The domino effect upon the Ceylinco Group following the Golden Key crash is becoming more and more apparent by the day. Various arrangements are now falling into place with the Central Bank, which is the chief regulatory authority for the financial services sector, taking steps which, hopefully, will prevent a further slide. Wisdom after the event is as easy as popping cashew nuts into one’s mouth as the Sinhala saying has it, and there is a surfeit of nodding heads and ``I told you so’’ punditry on display today. But that is cold comfort to those investors who were lured to make risky deposits by the high interest rates that were on offer. For some of them such interest was retirement income; for others they provided what they believed was a fat return, safe haven for black money. Whatever the reason, people made risky and not-so-risky investments in different finance companies and other deposit takers and the failure of one has had a ripple effect on the entire sector. The good and the bad are all suffering to varying degrees.
On Friday, Merchant Bank of Sri Lanka PLC (MBSL), a listed subsidiary of the Bank of Ceylon on which the responsibility for running Seylan Bank PLC has been reposed, announced that it had with Central Bank clearance accepted an assignment to provide consultancy services to The Finance and Guarantee Company Ltd., another troubled member of the Ceylinco Group, ``to restore public confidence and to resolve current liquidity problems.’’ MBSL also said it was in preliminary discussions with the Central Bank to undertake the management of the affairs of Ceylinco Savings Bank and to rehabilitate that bank with a view to a long-term relationship. Those whose memories are not too short may remember that not so many years ago, MBSL itself was in trouble having badly over-extended itself. Thanks largely to prudent management that was set in place after the departure, with handsome compensation, of a CEO on whom much of the blame for what happened was laid, was able to successfully complete a long haul to viability and even become, as it is now, the physician treating other troubled companies! MBSL, of course, had the massive advantage that its parent was the country’s biggest commercial bank with the ability to bankroll the rehabilitation.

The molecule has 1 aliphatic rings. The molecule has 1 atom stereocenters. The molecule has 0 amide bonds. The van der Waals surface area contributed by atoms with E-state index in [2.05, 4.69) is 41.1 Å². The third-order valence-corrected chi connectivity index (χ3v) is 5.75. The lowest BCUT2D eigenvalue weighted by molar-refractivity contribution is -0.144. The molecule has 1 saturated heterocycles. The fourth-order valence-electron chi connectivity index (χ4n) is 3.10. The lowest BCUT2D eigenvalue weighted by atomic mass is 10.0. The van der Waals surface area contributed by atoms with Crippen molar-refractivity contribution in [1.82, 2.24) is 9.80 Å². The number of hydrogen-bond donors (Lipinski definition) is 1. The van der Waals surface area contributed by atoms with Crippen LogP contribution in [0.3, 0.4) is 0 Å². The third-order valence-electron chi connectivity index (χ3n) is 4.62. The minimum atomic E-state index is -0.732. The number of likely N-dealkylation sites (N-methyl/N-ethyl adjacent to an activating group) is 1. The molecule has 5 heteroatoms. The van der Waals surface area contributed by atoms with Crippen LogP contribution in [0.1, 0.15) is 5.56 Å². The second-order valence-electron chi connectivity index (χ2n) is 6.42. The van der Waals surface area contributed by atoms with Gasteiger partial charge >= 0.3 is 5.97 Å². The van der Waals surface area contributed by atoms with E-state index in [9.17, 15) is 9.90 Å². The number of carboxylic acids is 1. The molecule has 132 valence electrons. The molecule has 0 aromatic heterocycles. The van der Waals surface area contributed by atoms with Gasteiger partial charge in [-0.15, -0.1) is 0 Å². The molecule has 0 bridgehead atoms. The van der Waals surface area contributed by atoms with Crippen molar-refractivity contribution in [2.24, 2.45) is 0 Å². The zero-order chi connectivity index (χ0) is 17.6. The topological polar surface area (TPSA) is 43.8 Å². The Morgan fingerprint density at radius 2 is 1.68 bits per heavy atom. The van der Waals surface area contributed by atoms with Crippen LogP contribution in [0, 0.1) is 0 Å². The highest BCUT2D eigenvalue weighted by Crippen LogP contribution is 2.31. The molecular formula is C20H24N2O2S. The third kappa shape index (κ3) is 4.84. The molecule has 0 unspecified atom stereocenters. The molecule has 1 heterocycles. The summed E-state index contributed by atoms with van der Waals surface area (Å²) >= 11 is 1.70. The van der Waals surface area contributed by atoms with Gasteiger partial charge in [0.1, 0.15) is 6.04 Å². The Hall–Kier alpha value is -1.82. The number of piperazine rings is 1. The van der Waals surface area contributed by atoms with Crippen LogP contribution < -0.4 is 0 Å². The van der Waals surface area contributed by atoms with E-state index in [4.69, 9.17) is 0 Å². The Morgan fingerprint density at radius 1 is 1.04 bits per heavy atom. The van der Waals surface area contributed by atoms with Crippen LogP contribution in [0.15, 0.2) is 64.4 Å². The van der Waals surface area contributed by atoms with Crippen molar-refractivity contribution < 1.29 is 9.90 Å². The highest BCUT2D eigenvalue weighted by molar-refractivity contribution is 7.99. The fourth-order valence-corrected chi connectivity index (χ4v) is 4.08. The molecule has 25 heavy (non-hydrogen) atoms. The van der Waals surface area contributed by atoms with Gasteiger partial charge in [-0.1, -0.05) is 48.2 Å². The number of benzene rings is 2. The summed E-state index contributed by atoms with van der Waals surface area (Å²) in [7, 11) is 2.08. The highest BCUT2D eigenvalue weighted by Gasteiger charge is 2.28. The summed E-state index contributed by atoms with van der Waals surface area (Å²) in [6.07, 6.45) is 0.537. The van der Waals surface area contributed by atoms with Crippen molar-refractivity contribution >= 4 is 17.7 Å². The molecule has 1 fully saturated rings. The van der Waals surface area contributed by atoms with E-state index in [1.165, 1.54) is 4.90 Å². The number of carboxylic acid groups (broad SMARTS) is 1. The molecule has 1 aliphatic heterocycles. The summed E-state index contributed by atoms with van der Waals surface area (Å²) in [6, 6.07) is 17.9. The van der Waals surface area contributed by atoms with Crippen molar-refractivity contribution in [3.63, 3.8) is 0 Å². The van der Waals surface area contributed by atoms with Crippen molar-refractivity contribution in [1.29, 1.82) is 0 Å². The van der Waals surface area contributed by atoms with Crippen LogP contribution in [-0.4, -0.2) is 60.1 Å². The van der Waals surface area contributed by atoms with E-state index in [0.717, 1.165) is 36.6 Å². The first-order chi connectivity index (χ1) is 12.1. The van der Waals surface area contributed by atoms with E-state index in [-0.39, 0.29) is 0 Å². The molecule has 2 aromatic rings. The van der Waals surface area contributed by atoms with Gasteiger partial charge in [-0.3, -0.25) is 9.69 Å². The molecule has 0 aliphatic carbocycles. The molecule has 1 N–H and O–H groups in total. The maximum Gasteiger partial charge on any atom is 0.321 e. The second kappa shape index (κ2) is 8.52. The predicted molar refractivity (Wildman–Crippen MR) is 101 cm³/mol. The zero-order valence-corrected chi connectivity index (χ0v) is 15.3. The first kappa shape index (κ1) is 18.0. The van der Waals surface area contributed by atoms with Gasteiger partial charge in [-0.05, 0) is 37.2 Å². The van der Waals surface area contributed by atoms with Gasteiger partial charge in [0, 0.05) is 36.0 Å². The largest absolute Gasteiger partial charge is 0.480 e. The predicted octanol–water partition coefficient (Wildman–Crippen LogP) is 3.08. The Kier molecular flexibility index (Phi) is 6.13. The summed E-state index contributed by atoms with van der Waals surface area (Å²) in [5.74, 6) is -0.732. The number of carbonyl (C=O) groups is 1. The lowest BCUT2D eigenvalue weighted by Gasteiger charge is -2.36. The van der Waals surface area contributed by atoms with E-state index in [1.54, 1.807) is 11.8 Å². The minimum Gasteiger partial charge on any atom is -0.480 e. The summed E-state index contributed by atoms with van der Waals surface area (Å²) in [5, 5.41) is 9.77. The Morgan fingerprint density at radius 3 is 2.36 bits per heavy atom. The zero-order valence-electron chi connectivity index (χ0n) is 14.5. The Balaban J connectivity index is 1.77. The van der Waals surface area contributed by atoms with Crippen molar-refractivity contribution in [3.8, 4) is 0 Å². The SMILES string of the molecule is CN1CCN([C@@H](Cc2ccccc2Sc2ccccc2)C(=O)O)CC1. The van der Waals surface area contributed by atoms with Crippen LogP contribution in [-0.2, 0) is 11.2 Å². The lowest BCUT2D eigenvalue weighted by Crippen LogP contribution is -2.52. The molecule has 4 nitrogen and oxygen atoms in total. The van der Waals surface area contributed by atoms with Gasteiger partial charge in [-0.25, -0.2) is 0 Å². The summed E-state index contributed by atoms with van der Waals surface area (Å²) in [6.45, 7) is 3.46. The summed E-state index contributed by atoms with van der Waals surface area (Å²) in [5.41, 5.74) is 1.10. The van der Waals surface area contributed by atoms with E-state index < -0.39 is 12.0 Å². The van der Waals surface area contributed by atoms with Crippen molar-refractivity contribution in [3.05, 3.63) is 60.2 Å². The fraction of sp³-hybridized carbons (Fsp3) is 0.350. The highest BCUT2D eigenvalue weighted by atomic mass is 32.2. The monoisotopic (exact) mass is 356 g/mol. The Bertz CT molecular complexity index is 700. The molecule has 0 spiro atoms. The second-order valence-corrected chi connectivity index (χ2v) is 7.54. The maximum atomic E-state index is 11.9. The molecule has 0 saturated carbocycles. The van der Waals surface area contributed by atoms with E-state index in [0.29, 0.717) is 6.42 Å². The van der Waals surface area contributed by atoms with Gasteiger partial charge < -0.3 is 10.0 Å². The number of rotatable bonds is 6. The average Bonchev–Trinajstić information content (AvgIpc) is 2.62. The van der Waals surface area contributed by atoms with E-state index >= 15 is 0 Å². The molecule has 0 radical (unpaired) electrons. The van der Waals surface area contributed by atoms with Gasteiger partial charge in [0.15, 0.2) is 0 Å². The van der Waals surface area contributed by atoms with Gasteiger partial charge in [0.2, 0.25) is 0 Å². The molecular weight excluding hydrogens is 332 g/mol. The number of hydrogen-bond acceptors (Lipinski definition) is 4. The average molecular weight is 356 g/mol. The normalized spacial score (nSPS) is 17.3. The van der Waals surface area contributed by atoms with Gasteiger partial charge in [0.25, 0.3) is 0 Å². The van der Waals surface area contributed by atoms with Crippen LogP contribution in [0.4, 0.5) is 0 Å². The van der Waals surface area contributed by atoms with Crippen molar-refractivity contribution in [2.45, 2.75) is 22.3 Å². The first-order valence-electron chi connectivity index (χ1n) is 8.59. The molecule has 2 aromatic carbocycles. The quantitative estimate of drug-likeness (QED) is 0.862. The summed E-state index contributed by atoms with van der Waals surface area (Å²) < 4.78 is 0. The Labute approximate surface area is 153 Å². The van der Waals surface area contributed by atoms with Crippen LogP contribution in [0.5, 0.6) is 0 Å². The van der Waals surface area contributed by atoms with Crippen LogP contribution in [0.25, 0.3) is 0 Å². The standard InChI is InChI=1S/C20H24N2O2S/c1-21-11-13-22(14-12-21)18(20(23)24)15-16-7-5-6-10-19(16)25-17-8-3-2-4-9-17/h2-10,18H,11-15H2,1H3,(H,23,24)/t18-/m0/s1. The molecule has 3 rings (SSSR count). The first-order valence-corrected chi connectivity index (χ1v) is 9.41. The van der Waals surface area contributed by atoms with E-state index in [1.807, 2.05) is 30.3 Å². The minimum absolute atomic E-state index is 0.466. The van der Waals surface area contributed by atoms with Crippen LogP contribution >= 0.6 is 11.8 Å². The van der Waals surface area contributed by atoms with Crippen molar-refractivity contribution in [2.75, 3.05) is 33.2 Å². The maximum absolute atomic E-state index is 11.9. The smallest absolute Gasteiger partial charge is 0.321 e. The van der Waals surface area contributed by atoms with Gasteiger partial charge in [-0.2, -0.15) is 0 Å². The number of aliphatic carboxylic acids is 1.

Other developments include Seylan Merchant Bank PLC, a listed entity, beginning talks of divesting the controlling shares of its subsidiary, Seylan Merchant Leasing PLC, also a quoted company, to People’s Leasing Company Ltd., a major player in the leasing industry which is a subsidiary of the People’s Bank. The price it can fetch will no doubt be influenced by the current downturn in leasing resulting from depressed vehicle sales market.. No deal has been finalized yet, but analysts note that the Ceylinco/Seylan Group is looking at raising cash to meet obligations arising from the Golden Key collapse and downsizing by divestment is part of the strategy. The Central Bank has announced that suitable managing agents are being sought for two unlisted members of the Ceylinco Group, Ceylinco Investment and Realty Ltd. and Asian Finance Ltd., while certain key executives at The Finance Company PLC, the first finance company to be established in the country by Senator Justin Kotelawela, Mr. Lalith Kotelawela’s father, have been identified to undertake overall management responsibility. All this implies that the regulator lacks confidence in the ability of some of these companies to properly manage their affairs in the face of the daunting challenges the group faces and would prefer to entrust that responsibility to external entities. Also there is recognition, as demonstrated in the instance of The Finance as well as the Seylan Bank, that there is senior management capability within the various group companies that can be harnessed to prudently mind the shops until stability is restored.